Minimally Invasive Surgery a Viable Option for Patients with Herniated Lumbar Disks
Article ID: 519479
Released: 14-Apr-2006 12:00 PM EDT
Source Newsroom: American Association of Neurological Surgeons (AANS)
Newswise — An estimated 12 million Americans suffer from degenerative disk disease, with over one million patients undergoing surgery each year. A herniated disk is a fragment of the disk nucleus which is pushed out of the annulus into the spinal canal, through a tear or rupture. Disks that become herniated are usually in an early stage of degeneration. The spinal canal has limited space, which becomes inadequate for the spinal nerve when a disk fragment herniates into the space. Due to this displacement, the disk presses on spinal nerves and often produces pain, which may be severe.
In the past, the standard surgical treatment for herniated lumbar intervertebral disks was open microscopic diskectomy. However, in recent years, minimally invasive techniques such as microendoscopic diskectomy (MED) have been developed, allowing diskectomy to be performed through smaller incisions with less tissue disruption. While these techniques are less invasive, few studies have been performed that objectively delineate patient outcome after MED.
Researchers recently studied the use of minimally invasive procedures to treat herniated lumbar intervertebral disks. The results of this study, Objective Clinical Outcome Following Microendoscopic Diskectomy (MED) for Lumbar Herniated Intervertebral Disks Using SF-36, Visual Analog Scale, and Oswestry Disability Index, will be presented by Kurt Eichholz, MD, 5:00 to 5:10 p.m. on Tuesday, April 24, 2006, during the 74th Annual Meeting of the American Association of Neurological Surgeons in San Francisco. Co-authors are Dae-Hyun Kim, MD, John O'Toole, MD, John Song, MD, Sean Christie, MD, PhD, and Melody Hrubes, BS, and Richard G. Fessler, MD, PhD.
Between September, 2002 and February, 2005, 114 patients with classic symptoms of lumbar radiculopathy underwent MED for lumbar disk herniations. The majority of the procedures were performed on an outpatient basis using general anesthesia. The average operative time was 109 minutes, and mean blood loss was 38 mL. The approximate hospital stay was 10.2 hours, compared to the longer stay that is common after standard open diskectomy.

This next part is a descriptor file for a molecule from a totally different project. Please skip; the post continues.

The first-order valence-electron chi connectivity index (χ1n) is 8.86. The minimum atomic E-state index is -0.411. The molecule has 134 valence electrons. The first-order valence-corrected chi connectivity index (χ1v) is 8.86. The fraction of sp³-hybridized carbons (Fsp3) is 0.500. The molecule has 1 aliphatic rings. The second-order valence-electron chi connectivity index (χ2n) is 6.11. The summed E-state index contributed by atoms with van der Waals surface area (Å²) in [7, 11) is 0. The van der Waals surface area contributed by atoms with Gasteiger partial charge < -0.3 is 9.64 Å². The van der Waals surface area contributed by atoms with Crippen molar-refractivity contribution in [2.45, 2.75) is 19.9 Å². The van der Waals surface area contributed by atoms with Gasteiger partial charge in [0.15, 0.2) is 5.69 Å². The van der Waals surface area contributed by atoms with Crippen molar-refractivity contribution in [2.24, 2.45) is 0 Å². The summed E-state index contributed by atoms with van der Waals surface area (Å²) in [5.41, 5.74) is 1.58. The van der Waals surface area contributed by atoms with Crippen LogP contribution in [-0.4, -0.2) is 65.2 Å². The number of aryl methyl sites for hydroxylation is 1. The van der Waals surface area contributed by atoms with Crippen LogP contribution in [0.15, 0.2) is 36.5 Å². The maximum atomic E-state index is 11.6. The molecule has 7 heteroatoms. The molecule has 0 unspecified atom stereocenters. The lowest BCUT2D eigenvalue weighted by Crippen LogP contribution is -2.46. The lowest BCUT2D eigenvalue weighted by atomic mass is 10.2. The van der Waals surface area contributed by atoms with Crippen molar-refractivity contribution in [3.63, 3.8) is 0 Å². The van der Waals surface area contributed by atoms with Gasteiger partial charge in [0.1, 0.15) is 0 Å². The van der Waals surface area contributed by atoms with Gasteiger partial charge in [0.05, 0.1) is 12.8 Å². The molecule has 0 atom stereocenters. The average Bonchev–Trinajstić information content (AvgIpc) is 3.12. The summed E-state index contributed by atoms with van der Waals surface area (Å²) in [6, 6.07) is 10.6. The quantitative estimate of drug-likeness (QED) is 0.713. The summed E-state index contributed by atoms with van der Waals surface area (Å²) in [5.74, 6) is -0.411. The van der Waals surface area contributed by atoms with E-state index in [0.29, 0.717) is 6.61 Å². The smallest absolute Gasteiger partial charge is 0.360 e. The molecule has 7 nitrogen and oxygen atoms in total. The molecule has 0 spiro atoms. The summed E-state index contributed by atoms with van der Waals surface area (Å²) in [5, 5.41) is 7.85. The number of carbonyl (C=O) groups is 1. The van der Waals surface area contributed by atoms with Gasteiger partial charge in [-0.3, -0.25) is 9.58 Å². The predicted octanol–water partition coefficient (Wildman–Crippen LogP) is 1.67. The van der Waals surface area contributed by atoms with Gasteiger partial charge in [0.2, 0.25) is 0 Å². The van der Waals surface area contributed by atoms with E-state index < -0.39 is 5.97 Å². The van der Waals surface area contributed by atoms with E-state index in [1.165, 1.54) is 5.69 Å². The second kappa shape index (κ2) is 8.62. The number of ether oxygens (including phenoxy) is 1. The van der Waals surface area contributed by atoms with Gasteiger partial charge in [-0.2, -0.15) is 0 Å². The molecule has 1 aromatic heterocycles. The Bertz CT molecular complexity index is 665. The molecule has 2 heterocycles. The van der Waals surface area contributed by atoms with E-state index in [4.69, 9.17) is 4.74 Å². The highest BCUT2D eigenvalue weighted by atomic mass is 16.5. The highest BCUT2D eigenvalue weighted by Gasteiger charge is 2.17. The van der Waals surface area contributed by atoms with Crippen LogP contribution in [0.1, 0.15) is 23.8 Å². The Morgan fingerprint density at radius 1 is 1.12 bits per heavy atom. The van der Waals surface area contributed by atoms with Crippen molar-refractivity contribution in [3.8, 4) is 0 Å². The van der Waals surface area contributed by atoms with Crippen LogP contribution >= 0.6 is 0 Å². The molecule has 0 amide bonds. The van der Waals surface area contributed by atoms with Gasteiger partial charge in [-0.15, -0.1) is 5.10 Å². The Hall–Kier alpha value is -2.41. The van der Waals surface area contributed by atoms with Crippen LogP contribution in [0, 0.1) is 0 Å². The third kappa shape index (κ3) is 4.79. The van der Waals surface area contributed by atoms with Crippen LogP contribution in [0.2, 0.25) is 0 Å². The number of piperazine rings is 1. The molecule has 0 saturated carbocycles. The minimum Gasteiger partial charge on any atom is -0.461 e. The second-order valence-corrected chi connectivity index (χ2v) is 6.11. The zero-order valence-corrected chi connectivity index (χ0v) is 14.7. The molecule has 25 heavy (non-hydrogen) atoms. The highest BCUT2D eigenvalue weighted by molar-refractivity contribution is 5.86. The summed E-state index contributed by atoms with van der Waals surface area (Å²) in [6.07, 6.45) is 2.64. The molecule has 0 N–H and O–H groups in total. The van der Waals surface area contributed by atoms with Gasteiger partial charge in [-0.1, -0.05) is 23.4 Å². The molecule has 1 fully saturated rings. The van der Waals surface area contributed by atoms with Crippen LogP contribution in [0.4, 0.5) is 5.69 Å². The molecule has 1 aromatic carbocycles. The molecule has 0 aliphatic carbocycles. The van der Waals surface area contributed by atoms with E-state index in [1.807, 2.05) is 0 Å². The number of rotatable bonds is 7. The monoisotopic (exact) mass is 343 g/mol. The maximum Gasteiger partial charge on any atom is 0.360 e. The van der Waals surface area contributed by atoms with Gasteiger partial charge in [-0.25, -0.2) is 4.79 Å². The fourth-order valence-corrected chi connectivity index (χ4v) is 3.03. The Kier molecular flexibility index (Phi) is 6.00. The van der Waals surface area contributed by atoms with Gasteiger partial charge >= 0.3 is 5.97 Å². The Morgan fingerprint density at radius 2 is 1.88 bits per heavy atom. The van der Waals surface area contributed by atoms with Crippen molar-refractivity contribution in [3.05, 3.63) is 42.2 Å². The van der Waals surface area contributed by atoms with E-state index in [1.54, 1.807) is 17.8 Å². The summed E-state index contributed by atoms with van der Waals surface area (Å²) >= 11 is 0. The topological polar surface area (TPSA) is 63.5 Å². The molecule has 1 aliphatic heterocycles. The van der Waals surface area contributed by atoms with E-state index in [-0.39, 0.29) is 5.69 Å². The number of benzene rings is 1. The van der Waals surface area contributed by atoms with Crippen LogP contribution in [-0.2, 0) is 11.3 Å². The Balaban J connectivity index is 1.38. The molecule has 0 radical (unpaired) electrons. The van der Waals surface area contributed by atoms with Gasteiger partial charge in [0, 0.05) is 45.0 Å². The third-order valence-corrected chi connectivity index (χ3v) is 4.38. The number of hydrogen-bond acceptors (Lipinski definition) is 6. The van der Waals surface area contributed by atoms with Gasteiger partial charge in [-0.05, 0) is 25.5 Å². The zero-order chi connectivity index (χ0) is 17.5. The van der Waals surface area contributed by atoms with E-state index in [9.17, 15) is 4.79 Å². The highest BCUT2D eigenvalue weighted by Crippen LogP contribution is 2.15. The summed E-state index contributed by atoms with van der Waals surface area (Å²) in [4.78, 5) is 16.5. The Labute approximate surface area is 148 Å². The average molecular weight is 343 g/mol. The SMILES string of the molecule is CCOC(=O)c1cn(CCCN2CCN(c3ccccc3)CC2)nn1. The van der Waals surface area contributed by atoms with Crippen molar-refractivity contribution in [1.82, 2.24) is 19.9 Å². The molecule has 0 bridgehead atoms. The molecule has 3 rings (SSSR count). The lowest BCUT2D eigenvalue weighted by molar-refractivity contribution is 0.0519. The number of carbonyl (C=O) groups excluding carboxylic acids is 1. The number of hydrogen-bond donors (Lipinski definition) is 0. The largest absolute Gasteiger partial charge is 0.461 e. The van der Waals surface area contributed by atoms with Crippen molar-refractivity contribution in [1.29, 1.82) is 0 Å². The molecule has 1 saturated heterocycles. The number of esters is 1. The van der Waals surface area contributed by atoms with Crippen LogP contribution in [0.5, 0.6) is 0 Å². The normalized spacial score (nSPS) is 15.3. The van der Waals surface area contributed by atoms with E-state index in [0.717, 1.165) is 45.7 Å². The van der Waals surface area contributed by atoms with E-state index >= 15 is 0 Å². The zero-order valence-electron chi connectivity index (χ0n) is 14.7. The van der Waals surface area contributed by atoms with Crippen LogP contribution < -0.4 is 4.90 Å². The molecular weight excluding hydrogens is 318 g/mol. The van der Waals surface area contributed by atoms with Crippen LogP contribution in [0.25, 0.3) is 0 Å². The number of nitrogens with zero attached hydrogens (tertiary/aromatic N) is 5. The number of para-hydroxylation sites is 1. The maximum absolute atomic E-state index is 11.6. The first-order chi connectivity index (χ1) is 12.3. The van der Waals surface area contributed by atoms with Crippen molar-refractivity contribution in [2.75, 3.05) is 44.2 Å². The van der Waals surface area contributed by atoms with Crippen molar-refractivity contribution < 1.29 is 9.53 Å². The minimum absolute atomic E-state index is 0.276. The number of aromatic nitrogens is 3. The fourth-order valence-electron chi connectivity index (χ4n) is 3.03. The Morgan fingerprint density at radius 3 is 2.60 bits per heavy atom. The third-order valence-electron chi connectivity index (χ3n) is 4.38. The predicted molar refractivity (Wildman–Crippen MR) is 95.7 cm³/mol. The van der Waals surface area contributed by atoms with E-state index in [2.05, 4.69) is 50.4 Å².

Data were collected prospectively. Eighty-seven patients were available for follow-up, on average, for 16.5 months. The remaining patients were lost to follow-up due to change in address or phone number. Outcomes were measured using the Visual Analog Scale (VAS), the Oswestry Disability Index (ODI), and the Short Form-36 (SF-36) questionnaires to quantify outcome. These assessments were performed preoperatively, at 6 weeks, 4.5 months, 10.5 months, and 18 months postoperatively.
Patients showed improvement in preoperative scores for all three outcome scales. The following outcomes were noted:
"¢VAS: patients showed an improvement in low back pain (3.9 preop vs. 2.1 postop); leg pain (right leg: 3.2 preop vs. 1.2 postop, left leg: 3.4 preop vs. 2.2 postop).
"¢ODI: patients showed an improvement from 40.5 preop to 19.1 at follow-up.
"¢SF-36: scores improved in all subscales (physical function subscale: 37.1 preop vs. 66.1 at follow-up; role-physical functioning: 11.9 preop vs. 52.5 at follow-up; bodily pain: 22.3 preop vs. 60.2 at follow-up.)
"In conclusion, minimally invasive MED for lumbar disk herniations is a safe and effective treatment. This new technique provides the benefit of shorter operative time, decreased blood loss, and shorter length of hospital stay," stated Dr. Fessler. The objective outcomes utilized all delineate improvement in symptoms after minimally invasive MED. "The outcomes for this minimally invasive approach are comparable to published outcomes for standard diskectomy," added Dr. Fessler.
Founded in 1931 as the Harvey Cushing Society, the American Association of Neurological Surgeons (AANS) is a scientific and educational association with more than 6,800 members worldwide. The AANS is dedicated to advancing the specialty of neurological surgery in order to provide the highest quality of neurosurgical care to the public. All active members of the AANS are certified by the American Board of Neurological Surgery, the Royal College of Physicians and Surgeons (Neurosurgery) of Canada or the Mexican Council of Neurological Surgery, AC. Neurological surgery is the medical specialty concerned with the prevention, diagnosis, treatment and rehabilitation of disorders that affect the entire nervous system, including the spinal column, spinal cord, brain and peripheral nerves.